ACRR Timeline 1861 - 1933

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By Michael Andrescavage

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Atlantic City Railroad (ACRR)








Contents

1861-1889

  • Mar. 13, 1861 Williamstown Railroad incorporated in N.J.
  • Oct. 21, 1872 Williamstown Railroad opens for regular service between Atco and Williamstown; connects at Atco with Camden & Atlantic and New Jersey Southern Railroads. (WdbryCnstn)
  • June 17, 1873 Camden, Gloucester & Mt. Ephraim Railway incorporated in New Jersey. (Val)
  • Oct. 1873 Manchester & Camden Railroad buys Kaighns Point ferry at Camden. (WSG)
  • Oct. 28, 1873 Camden, Gloucester & Mount Ephraim Railway begins construction; first narrow gauge railroad to be built under 1873 New Jersey General Railroad Law. (RRGaz)
  • Feb. 14, 1874 Camden, Gloucester & Mount Ephraim Railway (narrow gauge) opens between Camden and Gloucester, N.J.(RRG, CmdnDem)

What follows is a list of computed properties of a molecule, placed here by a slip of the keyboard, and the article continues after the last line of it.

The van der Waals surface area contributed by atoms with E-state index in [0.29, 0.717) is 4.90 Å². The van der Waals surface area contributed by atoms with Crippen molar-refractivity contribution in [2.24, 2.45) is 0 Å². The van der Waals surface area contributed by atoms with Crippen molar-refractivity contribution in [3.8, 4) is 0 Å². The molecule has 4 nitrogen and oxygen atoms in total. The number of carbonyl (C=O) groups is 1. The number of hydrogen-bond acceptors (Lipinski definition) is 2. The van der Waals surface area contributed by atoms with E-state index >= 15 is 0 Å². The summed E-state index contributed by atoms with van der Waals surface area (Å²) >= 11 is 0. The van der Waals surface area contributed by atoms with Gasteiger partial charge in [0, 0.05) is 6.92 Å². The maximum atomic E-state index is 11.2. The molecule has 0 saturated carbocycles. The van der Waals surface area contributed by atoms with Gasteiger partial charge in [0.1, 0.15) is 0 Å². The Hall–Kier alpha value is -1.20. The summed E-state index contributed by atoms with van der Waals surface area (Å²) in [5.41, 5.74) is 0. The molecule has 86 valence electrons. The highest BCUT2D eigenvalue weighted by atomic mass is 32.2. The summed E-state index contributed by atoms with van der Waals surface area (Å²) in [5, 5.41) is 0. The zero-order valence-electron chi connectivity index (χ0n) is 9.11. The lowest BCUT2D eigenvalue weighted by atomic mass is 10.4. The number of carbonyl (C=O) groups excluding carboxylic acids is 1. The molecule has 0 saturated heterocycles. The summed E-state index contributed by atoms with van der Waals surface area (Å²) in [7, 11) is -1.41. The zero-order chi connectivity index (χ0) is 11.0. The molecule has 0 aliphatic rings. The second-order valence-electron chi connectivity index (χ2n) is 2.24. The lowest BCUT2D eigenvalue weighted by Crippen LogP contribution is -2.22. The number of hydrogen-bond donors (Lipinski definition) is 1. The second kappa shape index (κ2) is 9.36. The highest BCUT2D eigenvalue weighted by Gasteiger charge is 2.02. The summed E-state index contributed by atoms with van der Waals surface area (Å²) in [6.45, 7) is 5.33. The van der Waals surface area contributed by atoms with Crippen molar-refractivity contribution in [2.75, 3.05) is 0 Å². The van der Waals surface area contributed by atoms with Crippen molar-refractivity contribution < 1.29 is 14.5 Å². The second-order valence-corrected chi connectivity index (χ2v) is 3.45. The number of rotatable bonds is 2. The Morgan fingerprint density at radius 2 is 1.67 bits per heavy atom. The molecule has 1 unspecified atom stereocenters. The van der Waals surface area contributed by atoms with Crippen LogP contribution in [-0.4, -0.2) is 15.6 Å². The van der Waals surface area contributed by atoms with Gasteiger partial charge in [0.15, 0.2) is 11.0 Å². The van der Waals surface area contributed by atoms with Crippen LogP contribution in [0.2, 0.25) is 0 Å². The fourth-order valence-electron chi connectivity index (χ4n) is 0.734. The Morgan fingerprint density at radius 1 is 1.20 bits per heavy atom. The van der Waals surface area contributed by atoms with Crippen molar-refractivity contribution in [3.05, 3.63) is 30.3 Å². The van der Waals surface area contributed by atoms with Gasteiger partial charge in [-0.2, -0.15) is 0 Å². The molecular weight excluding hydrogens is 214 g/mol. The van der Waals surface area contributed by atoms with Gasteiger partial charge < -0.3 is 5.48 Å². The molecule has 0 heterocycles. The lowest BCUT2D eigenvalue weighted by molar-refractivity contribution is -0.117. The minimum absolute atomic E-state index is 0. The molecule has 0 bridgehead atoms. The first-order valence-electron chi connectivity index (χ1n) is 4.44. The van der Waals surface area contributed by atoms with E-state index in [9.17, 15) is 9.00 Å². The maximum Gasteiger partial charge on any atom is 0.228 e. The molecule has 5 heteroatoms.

• Mar. 24, 1876 Philadelphia & Atlantic City Railway incorporated in New Jersey by former Camden & Atlantic stockholders Edward V. Massey, Samuel Richards and Charles R. Colwell to build rival, narrow-gauge line between Camden and Atlantic City; Charles R. Colwell, Pres. (Val, C&C, Boyer)
  • June 10, 1876 Camden, Gloucester & Mt. Ephraim Railway (3'-0" gauge) opens between Gloucester and Mount Ephraim, N.J. (CmdnDem)
  • June 10, 1876 Last run of Williamstown Railroad limited passenger service between Williamstown and Robanna; cut back to Williamstown. (Guide)
  • June 14, 1876 PRR Board declines request of Philadelphia & Atlantic City Railway, then under construction, to install third rail and permit its trains to run into PRR's Camden Terminal.
  • Jan. 25, 1877 Philadelphia & Atlantic City Railway files location of Pleasantville Branch. (NJCorp)
  • Apr. 1, 1877 Construction of Philadelphia & Atlantic City Railway begins from both ends.
  • July 7, 1877 Philadelphia & Atlantic City Railway (3'-6" narrow gauge) opens with directors excursion between Camden and Atlantic City; Theodore Frelinghuysen Wurts (1844-1911) is consulting engineer; rails are not joined until 5:25 PM; ferry terminal is at foot of Bulson Street, Camden, where freight station is former Board of Finance Building from Centennial; other Centennial buildings used as stations or the Atlantic City Excursion House are the Centennial Commissioners’ Building, the La Fayette Restaurant, the Centennial Bank Building, and the car annex of Machinery Hall; Atlantic City station is a former Centennial building; steamboat Pilot Boy runs between Bulson Street and Chestnut Street, Philadelphia. (RyW,)